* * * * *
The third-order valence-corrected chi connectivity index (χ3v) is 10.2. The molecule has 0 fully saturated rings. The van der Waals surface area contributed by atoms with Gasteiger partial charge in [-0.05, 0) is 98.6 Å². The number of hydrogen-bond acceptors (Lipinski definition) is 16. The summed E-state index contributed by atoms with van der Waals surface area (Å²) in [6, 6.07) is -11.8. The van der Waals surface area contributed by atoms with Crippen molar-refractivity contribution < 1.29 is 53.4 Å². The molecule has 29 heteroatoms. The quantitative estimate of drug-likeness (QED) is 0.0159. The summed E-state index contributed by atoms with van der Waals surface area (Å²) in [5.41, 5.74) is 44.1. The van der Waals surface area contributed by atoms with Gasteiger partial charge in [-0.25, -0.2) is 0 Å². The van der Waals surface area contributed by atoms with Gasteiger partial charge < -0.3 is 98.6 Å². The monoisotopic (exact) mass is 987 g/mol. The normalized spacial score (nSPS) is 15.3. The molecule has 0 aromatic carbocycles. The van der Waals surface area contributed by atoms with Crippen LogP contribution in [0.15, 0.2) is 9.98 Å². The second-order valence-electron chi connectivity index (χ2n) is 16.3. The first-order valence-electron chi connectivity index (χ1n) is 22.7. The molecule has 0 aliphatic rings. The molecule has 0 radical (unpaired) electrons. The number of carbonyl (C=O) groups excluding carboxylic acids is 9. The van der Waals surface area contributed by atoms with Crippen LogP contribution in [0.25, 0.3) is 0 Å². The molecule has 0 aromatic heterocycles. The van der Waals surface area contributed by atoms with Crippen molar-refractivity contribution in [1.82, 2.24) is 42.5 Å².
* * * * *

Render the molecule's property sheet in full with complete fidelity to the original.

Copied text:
The third-order valence-corrected chi connectivity index (χ3v) is 10.2. The molecule has 0 fully saturated rings. The van der Waals surface area contributed by atoms with Gasteiger partial charge in [-0.05, 0) is 98.6 Å². The number of hydrogen-bond acceptors (Lipinski definition) is 16. The summed E-state index contributed by atoms with van der Waals surface area (Å²) in [6, 6.07) is -11.8. The van der Waals surface area contributed by atoms with Crippen molar-refractivity contribution < 1.29 is 53.4 Å². The molecule has 29 heteroatoms. The quantitative estimate of drug-likeness (QED) is 0.0159. The summed E-state index contributed by atoms with van der Waals surface area (Å²) in [5.41, 5.74) is 44.1. The van der Waals surface area contributed by atoms with Gasteiger partial charge in [-0.25, -0.2) is 0 Å². The van der Waals surface area contributed by atoms with Gasteiger partial charge < -0.3 is 98.6 Å². The monoisotopic (exact) mass is 987 g/mol. The normalized spacial score (nSPS) is 15.3. The molecule has 0 aromatic carbocycles. The van der Waals surface area contributed by atoms with Crippen LogP contribution in [0.15, 0.2) is 9.98 Å². The second-order valence-electron chi connectivity index (χ2n) is 16.3. The first-order valence-electron chi connectivity index (χ1n) is 22.7. The molecule has 0 aliphatic rings. The molecule has 0 radical (unpaired) electrons. The number of carbonyl (C=O) groups excluding carboxylic acids is 9. The van der Waals surface area contributed by atoms with Crippen LogP contribution in [0.25, 0.3) is 0 Å². The molecule has 0 aromatic heterocycles. The van der Waals surface area contributed by atoms with Crippen molar-refractivity contribution in [1.82, 2.24) is 42.5 Å².